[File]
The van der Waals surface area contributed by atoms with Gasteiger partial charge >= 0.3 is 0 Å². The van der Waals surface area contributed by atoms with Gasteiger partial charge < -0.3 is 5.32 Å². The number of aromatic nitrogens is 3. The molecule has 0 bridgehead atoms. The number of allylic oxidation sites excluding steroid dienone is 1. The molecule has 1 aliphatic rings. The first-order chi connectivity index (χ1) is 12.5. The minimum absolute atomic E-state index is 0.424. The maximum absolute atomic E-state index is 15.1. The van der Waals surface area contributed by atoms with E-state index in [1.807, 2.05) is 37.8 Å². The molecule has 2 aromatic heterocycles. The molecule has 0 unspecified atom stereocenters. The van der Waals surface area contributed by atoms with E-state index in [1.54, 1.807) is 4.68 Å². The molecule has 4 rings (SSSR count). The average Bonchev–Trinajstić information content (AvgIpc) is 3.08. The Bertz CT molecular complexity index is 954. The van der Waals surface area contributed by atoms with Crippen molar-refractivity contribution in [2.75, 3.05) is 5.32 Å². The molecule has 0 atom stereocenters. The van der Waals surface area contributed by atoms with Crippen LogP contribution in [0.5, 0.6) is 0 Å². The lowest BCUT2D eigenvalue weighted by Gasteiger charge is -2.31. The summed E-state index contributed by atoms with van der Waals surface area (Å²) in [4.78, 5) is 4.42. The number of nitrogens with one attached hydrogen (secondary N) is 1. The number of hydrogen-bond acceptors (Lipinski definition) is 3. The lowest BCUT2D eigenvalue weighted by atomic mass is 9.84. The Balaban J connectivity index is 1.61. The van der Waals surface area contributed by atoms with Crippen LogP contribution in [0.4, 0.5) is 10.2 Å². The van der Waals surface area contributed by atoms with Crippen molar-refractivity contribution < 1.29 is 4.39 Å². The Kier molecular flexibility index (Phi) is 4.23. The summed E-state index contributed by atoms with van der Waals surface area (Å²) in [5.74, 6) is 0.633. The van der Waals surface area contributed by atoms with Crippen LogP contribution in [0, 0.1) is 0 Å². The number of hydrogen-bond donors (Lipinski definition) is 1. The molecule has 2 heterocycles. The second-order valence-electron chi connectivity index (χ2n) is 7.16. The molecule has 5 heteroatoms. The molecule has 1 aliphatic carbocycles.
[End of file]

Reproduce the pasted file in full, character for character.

The van der Waals surface area contributed by atoms with Gasteiger partial charge >= 0.3 is 0 Å². The van der Waals surface area contributed by atoms with Gasteiger partial charge < -0.3 is 5.32 Å². The number of aromatic nitrogens is 3. The molecule has 0 bridgehead atoms. The number of allylic oxidation sites excluding steroid dienone is 1. The molecule has 1 aliphatic rings. The first-order chi connectivity index (χ1) is 12.5. The minimum absolute atomic E-state index is 0.424. The maximum absolute atomic E-state index is 15.1. The van der Waals surface area contributed by atoms with E-state index in [1.807, 2.05) is 37.8 Å². The molecule has 2 aromatic heterocycles. The molecule has 0 unspecified atom stereocenters. The van der Waals surface area contributed by atoms with E-state index in [1.54, 1.807) is 4.68 Å². The molecule has 4 rings (SSSR count). The average Bonchev–Trinajstić information content (AvgIpc) is 3.08. The Bertz CT molecular complexity index is 954. The van der Waals surface area contributed by atoms with Crippen molar-refractivity contribution in [2.75, 3.05) is 5.32 Å². The molecule has 0 atom stereocenters. The van der Waals surface area contributed by atoms with Crippen LogP contribution in [0.5, 0.6) is 0 Å². The lowest BCUT2D eigenvalue weighted by Gasteiger charge is -2.31. The summed E-state index contributed by atoms with van der Waals surface area (Å²) in [4.78, 5) is 4.42. The number of nitrogens with one attached hydrogen (secondary N) is 1. The number of hydrogen-bond acceptors (Lipinski definition) is 3. The lowest BCUT2D eigenvalue weighted by atomic mass is 9.84. The Balaban J connectivity index is 1.61. The van der Waals surface area contributed by atoms with Crippen LogP contribution in [0.4, 0.5) is 10.2 Å². The van der Waals surface area contributed by atoms with Crippen molar-refractivity contribution < 1.29 is 4.39 Å². The Kier molecular flexibility index (Phi) is 4.23. The summed E-state index contributed by atoms with van der Waals surface area (Å²) in [5.74, 6) is 0.633. The van der Waals surface area contributed by atoms with Crippen LogP contribution in [0, 0.1) is 0 Å². The number of hydrogen-bond donors (Lipinski definition) is 1. The molecule has 2 heterocycles. The second-order valence-electron chi connectivity index (χ2n) is 7.16. The molecule has 5 heteroatoms. The molecule has 1 aliphatic carbocycles.